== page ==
Sunday, March 23, 2008

Howard Dean: enigma wrapped in a riddle...

I find Howard Dean puzzling. I always did, even pre-primal-scream. He has always seemed imperious and angry to me. When he was made head of the Democratic National Party, I realized it was because he seemed to be a terrific fundraiser, but, as it turns out he tends to be a terrific fundraiser for himself and/or when he's coming at the task as an "outsider."

No good fundraiser would allow the Michigan/Florida situation to have gotten to this point. Now Democrats from across the country want contributions they made to the DNC returned. They feel ripped off, by a party leader who seems to be failing in all aspects of his job. Some examples:
  • Dean is not running the party so that once a nominee is chosen by a process that reasonably reflects the will of ALL the voters the party's base will come together around whoever is selected.
  • Dean has Democrats of all kinds swearing they will not give money to the Party. This is a real problem for the party, not so much for the presidential candidate selected, but for the full slate of Democrats who will be running in the fall. State and local candidates rely on Party infrastructure to bolster and bulwark their own runs for office. This cannot be done by a Party that is neither a robust nor well-funded.
As noted in the Atlantic Journal Constitution, at this point the fate of the nomination process may come down to the Party's Credentials Committee (!), because Dean's failure to resolve the seating of Michigan and Florida by this time makes it likely that that Committee will have to decide the fate of those delegations. Forget about superdelegates - it simply does not get any more backroom than this.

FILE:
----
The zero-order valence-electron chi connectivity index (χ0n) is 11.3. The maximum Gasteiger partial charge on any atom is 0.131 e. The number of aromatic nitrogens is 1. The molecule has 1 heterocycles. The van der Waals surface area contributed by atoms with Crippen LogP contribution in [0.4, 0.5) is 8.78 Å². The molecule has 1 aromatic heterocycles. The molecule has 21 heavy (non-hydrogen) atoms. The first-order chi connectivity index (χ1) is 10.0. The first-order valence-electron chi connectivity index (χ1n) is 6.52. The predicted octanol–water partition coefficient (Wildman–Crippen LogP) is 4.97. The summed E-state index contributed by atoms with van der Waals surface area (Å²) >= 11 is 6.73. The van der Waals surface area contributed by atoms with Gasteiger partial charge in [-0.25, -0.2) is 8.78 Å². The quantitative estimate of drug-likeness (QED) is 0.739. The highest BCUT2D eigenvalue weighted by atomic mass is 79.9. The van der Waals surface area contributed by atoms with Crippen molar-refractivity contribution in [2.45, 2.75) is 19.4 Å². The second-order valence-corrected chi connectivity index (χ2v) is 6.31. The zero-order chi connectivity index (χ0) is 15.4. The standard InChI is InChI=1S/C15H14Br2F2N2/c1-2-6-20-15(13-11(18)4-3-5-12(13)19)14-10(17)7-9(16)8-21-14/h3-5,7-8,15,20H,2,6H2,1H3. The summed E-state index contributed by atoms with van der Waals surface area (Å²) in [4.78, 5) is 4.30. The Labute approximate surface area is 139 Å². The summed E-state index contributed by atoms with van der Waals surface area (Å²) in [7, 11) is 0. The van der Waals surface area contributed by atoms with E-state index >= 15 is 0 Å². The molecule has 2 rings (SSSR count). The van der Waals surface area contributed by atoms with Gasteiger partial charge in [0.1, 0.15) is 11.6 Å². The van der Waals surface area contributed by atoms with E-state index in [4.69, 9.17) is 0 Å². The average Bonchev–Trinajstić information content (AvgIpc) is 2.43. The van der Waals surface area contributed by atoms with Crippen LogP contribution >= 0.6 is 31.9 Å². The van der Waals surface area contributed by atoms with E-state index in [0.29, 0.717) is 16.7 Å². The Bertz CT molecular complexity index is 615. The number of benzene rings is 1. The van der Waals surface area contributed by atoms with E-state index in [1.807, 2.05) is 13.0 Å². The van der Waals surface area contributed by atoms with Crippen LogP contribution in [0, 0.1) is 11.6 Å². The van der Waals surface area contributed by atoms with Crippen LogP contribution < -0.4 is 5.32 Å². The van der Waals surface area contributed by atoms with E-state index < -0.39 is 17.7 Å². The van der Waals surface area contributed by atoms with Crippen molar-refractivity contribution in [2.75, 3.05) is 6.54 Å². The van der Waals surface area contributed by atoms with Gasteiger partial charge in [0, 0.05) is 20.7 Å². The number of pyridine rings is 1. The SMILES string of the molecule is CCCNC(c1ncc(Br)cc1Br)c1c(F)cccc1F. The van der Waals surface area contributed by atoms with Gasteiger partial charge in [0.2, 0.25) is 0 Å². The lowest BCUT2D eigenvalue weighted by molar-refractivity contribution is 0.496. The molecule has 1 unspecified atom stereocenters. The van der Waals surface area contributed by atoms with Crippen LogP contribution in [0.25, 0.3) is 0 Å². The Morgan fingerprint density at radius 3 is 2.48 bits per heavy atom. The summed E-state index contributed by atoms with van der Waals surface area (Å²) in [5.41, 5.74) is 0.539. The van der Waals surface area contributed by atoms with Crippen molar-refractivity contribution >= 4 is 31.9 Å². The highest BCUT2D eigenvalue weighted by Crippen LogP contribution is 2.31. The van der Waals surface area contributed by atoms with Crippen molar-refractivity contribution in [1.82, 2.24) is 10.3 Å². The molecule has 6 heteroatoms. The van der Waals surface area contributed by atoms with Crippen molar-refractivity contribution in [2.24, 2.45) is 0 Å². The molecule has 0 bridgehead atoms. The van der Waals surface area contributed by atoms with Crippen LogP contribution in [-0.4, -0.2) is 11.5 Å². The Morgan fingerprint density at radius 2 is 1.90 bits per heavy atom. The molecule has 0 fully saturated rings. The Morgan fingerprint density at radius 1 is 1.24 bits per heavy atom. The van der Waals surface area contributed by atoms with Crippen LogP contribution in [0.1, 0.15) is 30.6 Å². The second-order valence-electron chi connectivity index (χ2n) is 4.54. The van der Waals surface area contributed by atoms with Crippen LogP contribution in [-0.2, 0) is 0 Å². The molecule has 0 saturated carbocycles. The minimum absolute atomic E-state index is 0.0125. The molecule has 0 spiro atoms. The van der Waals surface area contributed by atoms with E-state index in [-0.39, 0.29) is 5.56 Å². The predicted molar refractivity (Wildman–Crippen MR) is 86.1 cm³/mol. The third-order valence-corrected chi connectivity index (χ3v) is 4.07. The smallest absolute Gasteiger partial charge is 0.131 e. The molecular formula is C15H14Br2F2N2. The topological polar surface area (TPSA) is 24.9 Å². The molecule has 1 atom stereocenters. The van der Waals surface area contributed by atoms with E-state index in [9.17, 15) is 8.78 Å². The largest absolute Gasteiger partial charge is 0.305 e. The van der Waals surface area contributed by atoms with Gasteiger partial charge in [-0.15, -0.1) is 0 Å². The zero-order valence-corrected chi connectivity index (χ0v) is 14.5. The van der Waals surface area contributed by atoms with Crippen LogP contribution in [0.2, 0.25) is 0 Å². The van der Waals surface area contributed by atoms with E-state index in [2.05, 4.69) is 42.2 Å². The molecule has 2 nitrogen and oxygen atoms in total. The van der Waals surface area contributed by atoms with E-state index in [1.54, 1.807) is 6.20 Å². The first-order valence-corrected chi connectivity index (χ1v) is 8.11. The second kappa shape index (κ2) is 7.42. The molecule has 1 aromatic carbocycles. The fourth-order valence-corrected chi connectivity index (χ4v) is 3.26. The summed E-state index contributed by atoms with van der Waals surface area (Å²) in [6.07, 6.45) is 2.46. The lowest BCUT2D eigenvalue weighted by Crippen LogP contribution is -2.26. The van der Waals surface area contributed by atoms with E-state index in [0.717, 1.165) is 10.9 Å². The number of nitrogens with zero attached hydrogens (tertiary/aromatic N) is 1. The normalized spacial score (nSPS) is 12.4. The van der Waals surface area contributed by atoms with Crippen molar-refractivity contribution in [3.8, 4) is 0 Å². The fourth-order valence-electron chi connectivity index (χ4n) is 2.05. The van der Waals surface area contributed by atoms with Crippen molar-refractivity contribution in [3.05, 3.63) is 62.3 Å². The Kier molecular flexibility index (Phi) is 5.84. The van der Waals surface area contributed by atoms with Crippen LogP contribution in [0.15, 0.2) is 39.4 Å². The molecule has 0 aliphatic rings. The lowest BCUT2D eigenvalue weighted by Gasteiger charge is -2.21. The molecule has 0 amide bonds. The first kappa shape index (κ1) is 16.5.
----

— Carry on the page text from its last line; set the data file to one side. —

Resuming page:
So, Howard Dean, who rose to popularity because he was supposedly refreshingly transparent and open, is leading the Party right into a convention that may strike many rank and file Democrats as unacceptably unrepresentative and even rigged. Howard Dean, who got his job because of his talents as a fundraiser, is driving away donors to the Party.

I don't think either Senator Clinton or Senator Obama should withdraw from the race for the nomination. But why aren't more people asking Howard Dean to step down from a job he seems unwilling or unable to perform? While this measure probably would not be practical at this point, it still seems Democrats should be asking Mr Dean this question. It might jolt him into better performance - or provoke another primal scream?

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Anonymous Anonymous said...

Thank you for a thoughtful critique about Howard Dean. As the party conflicts increase, where is he?! I know many people have contacted him (myself included, repeatedly) and told him they are furious about the situation with Fl & Mi, the poorly run caucuses, and the lack of leadership and receptivity to the process. He is completely MIA, and I don't understand why this is getting more attention. He needs to step up or resign and let someone do the job that is required.

March 25, 2008 at 8:44 PM  
Blogger old said...

If Dean did step down, who would replace him? Brazile has behaved worse.

One good idea I've heard, is to send in ALL the disputed delegates as "Uncommitted." Let each of them make up their own minds (effectively turning them all into Superdelegates). This levels the field without the monstrous idea of changing their pledges to 50/50.

March 25, 2008 at 10:46 PM  

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